The Piston will also come with some "pack-in" games, though Xi3 didn't have any details yet on what games will be included. Otherwise, specs are the same — a quad-core, 3.2GHz processor powers the console, and it comes with 8GB of RAM and the aforementioned 128GB of solid-state storage. There's no word on exactly what the gamepad situation will be when the console ships, but a Piston FAQ says that any "made for PC" controller will work with it, including the Xbox 360 controller — just like any other PC.
Facebook is about to make Graph Search a lot more powerful. Though the service has been able to query fixtures of your social graph — including likes, personal details, and photos — until now it hasn't been able to index what you or your friends wrote in comments or status update. But Facebook is now starting to roll out an update that will allow users to search for anything that's been written about, so long as it's currently shared with them. The feature will begin appearing for some users later today, though in true Facebook fashion, it'll be a slow rollout from there.
Search for any comment that's been shared with you
The new searches should work just like existing Graph Searches, allowing users to narrow down their results by adding in people, places, timeframes, and other details that have to match up. While before you could search for friends living in your home state who like Breaking Bad, now you'll be able to find out which of those friends are also writing about Breaking Bad, or even the friends who also tagged their post with "#heisenberg."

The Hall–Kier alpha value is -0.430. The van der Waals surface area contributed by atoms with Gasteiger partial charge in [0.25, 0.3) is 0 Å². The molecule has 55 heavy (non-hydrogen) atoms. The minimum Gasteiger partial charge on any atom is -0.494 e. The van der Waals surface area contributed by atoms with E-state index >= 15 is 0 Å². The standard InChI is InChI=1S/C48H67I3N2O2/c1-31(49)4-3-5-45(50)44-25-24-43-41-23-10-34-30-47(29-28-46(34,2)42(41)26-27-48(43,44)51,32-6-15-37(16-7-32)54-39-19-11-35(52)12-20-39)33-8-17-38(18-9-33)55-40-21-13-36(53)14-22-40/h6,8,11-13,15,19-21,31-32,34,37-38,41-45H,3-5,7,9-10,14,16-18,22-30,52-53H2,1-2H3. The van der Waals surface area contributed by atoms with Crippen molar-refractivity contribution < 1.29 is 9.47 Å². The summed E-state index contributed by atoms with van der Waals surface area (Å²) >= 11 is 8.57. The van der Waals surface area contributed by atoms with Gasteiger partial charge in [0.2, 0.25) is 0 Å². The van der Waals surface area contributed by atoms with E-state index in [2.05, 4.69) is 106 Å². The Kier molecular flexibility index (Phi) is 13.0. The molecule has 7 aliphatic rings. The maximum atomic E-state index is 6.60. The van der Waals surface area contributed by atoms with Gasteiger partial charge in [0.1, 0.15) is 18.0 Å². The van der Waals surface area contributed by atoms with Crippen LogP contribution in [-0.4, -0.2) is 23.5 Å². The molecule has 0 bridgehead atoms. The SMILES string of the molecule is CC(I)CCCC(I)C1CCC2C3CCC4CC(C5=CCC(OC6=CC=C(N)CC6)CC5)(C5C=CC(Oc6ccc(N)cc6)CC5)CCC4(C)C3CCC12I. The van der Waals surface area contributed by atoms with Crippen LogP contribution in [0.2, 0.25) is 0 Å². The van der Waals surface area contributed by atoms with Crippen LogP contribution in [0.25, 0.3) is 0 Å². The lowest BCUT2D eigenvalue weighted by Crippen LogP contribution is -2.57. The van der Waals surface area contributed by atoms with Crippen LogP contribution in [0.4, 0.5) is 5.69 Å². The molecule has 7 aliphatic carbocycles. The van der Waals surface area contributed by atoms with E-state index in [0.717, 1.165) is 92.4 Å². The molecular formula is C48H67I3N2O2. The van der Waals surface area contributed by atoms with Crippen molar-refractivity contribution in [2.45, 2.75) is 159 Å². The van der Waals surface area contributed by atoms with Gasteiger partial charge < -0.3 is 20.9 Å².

Facebook finished rolling out the initial version of Graph Search to all US users over the summer, after initially announcing the feature back in January. The company promised back then that more complex search features — like today's comments and status updates — were on their way, but didn't give a more specific timeline than "the coming months." Other search options like what music your friends have been listening to should still be on the way, though Facebook hasn't mentioned them again just yet.
Microsoft is in one of the most challenging periods in its 38-year history, and Steve Ballmer — its CEO for the last 13 years — is on his way out. In August, Ballmer announced that he'll retire just as soon as the company finds his successor. The decision comes after a major reorganization that aims to turn Microsoft into a "devices and services" company.